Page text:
ight which overlooks the valley of the Rappahannock a couple of miles below Fredericksburg, on the opposite side of the river. From White Oak church southerly to theth from Franklin's Crossing, over the plain which extends for miles east of Fredericksburg. There was little firing on Friday. The battle of the 13th of December way fruitless assault of the Federal right and centre upon the heights behind Fredericksburg, held by Longstreet's corps. Of the latter, where a division went into t we venture with no little trepidation to pen a line. The heights behind Fredericksburg, which at that place are perhaps one third of a mile from the river, take buart's cavalry and horse artillery on his right. On the left and nearer to Fredericksburg was A. P. Hill, and behind him D. H. Hill in reserve. The turnpike to FredFredericksburg crosses the plain half a mile from the river, and between it and the heights extends the railroad. Confronting Early and Stuart was Reynold's corps, wit
nd Falmouth, and in fact none of those whose camps were in view of the Confederates, had changed their position. This expedition was evidently to be a surprise. It was declared that though there was a show of force upon the heights behind Fredericksburg, and apparently the same condition of things as had obtained for weeks was unchanged, yet Lee had despatched a large force down to Port Royal, eighteen miles below Franklin's Crossing, apprehending a Federal attack in that quarter, a feint having been made at that point. He was not deceived by the apparent inactivity of the Federals around Falmouth. Here now was the bulk of Burnside's army making for Banks's or Kelly's Fords above Fredericksburg. It was a splendid day, and mounted and foot made good time over the firm roads. Auspices were favorable, and rank and file were hopeful of a successful result. The left grand division at night was in a position back from the ford, and as near as it was practicable to have so large a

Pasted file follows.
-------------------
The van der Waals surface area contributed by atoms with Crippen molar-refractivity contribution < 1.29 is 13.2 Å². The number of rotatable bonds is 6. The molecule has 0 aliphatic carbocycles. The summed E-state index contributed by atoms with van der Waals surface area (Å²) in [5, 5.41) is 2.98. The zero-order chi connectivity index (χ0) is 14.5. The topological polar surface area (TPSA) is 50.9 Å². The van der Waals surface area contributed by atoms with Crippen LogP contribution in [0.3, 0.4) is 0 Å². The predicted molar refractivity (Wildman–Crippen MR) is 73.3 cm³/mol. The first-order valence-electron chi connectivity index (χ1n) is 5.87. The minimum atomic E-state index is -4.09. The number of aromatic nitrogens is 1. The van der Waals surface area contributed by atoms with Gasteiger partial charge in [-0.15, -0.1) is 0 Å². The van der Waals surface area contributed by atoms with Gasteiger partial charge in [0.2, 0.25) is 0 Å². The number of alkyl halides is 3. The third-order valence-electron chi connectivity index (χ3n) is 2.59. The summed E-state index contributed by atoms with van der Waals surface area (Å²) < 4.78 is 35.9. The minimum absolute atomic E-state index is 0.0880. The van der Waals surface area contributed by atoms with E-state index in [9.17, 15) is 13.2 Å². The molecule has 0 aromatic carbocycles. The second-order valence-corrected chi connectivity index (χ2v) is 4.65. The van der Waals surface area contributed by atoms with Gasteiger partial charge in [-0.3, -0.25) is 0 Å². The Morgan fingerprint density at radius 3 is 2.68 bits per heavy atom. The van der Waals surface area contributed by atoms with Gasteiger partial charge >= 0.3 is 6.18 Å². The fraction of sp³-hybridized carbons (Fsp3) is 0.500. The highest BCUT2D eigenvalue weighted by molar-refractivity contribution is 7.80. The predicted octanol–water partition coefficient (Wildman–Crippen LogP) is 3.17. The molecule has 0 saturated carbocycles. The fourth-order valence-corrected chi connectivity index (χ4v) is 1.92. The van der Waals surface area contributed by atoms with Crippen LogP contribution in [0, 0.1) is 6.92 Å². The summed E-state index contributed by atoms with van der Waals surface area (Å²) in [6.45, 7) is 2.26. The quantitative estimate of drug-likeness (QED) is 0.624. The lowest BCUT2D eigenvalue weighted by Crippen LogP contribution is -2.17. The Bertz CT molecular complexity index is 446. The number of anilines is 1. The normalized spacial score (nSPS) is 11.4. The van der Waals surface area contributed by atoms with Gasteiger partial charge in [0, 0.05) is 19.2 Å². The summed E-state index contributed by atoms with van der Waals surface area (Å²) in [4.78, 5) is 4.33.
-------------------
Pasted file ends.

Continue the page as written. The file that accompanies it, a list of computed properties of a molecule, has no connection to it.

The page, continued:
e Confederate lines extended twenty miles below Fredericksburg. Our movement had the effect of hurrying theirahannock and Rapidan, at different points above Fredericksburg; one result of this determination of the Confe of Early was left in defence of the heights of Fredericksburg. Now the Third Corps, Gen. Sickles, is silentlh varying fortune, at Chancellorsville, west of Fredericksburg, at the junction of the Gordonsville pike and t his lines. The First Corps arrived from below Fredericksburg, and was placed upon the right, where the Eleveh Corps. Early had in the meantime returned to Fredericksburg and retaken possession of the heights, and our s' Ford. The Second Division faced east toward Fredericksburg, against Early, with its left on the Rappahanno's sharpshooters. Seven or eight miles above Fredericksburg is a crossing called Banks' Ford; as night apprne, there were rumors of a flank movement below Fredericksburg. Whatever might have been the design of the co